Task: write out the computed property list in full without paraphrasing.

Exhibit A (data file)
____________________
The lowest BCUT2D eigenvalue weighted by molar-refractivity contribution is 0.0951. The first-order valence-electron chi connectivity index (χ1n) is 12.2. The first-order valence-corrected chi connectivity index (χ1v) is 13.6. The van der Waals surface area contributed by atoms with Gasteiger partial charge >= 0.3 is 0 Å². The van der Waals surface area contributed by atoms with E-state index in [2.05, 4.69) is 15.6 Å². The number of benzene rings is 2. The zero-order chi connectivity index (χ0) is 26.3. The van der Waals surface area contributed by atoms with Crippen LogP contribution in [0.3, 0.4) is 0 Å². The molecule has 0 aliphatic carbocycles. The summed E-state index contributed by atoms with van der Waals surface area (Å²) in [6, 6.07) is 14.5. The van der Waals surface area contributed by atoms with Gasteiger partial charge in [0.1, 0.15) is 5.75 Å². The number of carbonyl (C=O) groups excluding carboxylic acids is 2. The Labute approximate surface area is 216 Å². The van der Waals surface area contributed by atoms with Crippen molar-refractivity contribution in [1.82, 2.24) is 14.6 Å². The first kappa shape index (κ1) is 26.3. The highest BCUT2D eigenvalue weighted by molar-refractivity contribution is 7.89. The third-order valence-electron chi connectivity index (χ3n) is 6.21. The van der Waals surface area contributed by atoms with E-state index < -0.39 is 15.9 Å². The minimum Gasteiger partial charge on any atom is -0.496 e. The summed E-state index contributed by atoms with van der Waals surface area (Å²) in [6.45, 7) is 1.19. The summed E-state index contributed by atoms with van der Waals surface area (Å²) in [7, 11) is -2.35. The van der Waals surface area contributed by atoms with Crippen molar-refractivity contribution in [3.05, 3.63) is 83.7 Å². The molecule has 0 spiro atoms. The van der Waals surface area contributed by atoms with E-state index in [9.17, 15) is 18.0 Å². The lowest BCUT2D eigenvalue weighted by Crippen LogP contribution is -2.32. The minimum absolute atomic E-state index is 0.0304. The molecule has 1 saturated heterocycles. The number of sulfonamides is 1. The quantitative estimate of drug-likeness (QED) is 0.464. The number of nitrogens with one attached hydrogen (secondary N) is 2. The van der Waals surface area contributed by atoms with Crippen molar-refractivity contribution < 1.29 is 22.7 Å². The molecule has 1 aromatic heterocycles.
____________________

The lowest BCUT2D eigenvalue weighted by molar-refractivity contribution is 0.0951. The first-order valence-electron chi connectivity index (χ1n) is 12.2. The first-order valence-corrected chi connectivity index (χ1v) is 13.6. The van der Waals surface area contributed by atoms with Gasteiger partial charge >= 0.3 is 0 Å². The van der Waals surface area contributed by atoms with E-state index in [2.05, 4.69) is 15.6 Å². The number of benzene rings is 2. The zero-order chi connectivity index (χ0) is 26.3. The van der Waals surface area contributed by atoms with Crippen LogP contribution in [0.3, 0.4) is 0 Å². The molecule has 0 aliphatic carbocycles. The summed E-state index contributed by atoms with van der Waals surface area (Å²) in [6, 6.07) is 14.5. The van der Waals surface area contributed by atoms with Gasteiger partial charge in [0.1, 0.15) is 5.75 Å². The number of carbonyl (C=O) groups excluding carboxylic acids is 2. The Labute approximate surface area is 216 Å². The van der Waals surface area contributed by atoms with Crippen molar-refractivity contribution in [1.82, 2.24) is 14.6 Å². The first kappa shape index (κ1) is 26.3. The highest BCUT2D eigenvalue weighted by molar-refractivity contribution is 7.89. The third-order valence-electron chi connectivity index (χ3n) is 6.21. The van der Waals surface area contributed by atoms with E-state index < -0.39 is 15.9 Å². The minimum Gasteiger partial charge on any atom is -0.496 e. The summed E-state index contributed by atoms with van der Waals surface area (Å²) in [6.45, 7) is 1.19. The summed E-state index contributed by atoms with van der Waals surface area (Å²) in [7, 11) is -2.35. The van der Waals surface area contributed by atoms with Crippen molar-refractivity contribution in [3.05, 3.63) is 83.7 Å². The molecule has 0 spiro atoms. The van der Waals surface area contributed by atoms with E-state index in [9.17, 15) is 18.0 Å². The lowest BCUT2D eigenvalue weighted by Crippen LogP contribution is -2.32. The minimum absolute atomic E-state index is 0.0304. The molecule has 1 saturated heterocycles. The number of sulfonamides is 1. The quantitative estimate of drug-likeness (QED) is 0.464. The number of nitrogens with one attached hydrogen (secondary N) is 2. The van der Waals surface area contributed by atoms with Crippen molar-refractivity contribution < 1.29 is 22.7 Å². The molecule has 1 aromatic heterocycles.